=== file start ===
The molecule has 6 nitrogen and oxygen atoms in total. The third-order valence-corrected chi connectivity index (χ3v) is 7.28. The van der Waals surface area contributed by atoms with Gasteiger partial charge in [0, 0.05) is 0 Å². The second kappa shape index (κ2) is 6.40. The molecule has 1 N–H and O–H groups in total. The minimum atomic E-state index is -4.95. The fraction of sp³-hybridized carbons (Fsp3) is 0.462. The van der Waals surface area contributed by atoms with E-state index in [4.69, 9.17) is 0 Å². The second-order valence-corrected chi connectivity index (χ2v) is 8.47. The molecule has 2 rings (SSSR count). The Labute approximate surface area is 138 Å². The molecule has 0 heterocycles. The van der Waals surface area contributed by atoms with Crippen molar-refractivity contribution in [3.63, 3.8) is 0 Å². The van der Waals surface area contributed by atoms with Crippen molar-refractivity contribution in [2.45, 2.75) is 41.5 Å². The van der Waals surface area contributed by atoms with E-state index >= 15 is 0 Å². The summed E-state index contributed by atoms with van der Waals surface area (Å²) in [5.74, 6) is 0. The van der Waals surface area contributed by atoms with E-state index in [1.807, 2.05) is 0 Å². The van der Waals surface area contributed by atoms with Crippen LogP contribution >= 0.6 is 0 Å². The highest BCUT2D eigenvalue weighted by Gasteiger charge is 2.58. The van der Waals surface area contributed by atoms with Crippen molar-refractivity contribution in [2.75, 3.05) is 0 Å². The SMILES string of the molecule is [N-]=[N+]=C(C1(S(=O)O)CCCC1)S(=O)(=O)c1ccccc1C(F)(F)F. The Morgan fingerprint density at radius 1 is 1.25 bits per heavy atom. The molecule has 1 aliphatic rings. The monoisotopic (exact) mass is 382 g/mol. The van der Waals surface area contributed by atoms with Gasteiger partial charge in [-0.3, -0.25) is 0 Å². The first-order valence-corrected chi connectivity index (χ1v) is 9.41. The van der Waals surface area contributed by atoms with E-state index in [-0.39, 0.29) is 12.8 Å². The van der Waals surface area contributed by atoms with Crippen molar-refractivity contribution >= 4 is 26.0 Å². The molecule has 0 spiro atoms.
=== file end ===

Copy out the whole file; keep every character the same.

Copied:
The molecule has 6 nitrogen and oxygen atoms in total. The third-order valence-corrected chi connectivity index (χ3v) is 7.28. The van der Waals surface area contributed by atoms with Gasteiger partial charge in [0, 0.05) is 0 Å². The second kappa shape index (κ2) is 6.40. The molecule has 1 N–H and O–H groups in total. The minimum atomic E-state index is -4.95. The fraction of sp³-hybridized carbons (Fsp3) is 0.462. The van der Waals surface area contributed by atoms with E-state index in [4.69, 9.17) is 0 Å². The second-order valence-corrected chi connectivity index (χ2v) is 8.47. The molecule has 2 rings (SSSR count). The Labute approximate surface area is 138 Å². The molecule has 0 heterocycles. The van der Waals surface area contributed by atoms with Crippen molar-refractivity contribution in [3.63, 3.8) is 0 Å². The van der Waals surface area contributed by atoms with Crippen molar-refractivity contribution in [2.45, 2.75) is 41.5 Å². The van der Waals surface area contributed by atoms with E-state index >= 15 is 0 Å². The summed E-state index contributed by atoms with van der Waals surface area (Å²) in [5.74, 6) is 0. The van der Waals surface area contributed by atoms with E-state index in [1.807, 2.05) is 0 Å². The van der Waals surface area contributed by atoms with Crippen LogP contribution >= 0.6 is 0 Å². The highest BCUT2D eigenvalue weighted by Gasteiger charge is 2.58. The van der Waals surface area contributed by atoms with Crippen molar-refractivity contribution in [2.75, 3.05) is 0 Å². The SMILES string of the molecule is [N-]=[N+]=C(C1(S(=O)O)CCCC1)S(=O)(=O)c1ccccc1C(F)(F)F. The Morgan fingerprint density at radius 1 is 1.25 bits per heavy atom. The molecule has 1 aliphatic rings. The monoisotopic (exact) mass is 382 g/mol. The van der Waals surface area contributed by atoms with Gasteiger partial charge in [-0.3, -0.25) is 0 Å². The first-order valence-corrected chi connectivity index (χ1v) is 9.41. The van der Waals surface area contributed by atoms with E-state index in [-0.39, 0.29) is 12.8 Å². The van der Waals surface area contributed by atoms with Crippen molar-refractivity contribution >= 4 is 26.0 Å². The molecule has 0 spiro atoms.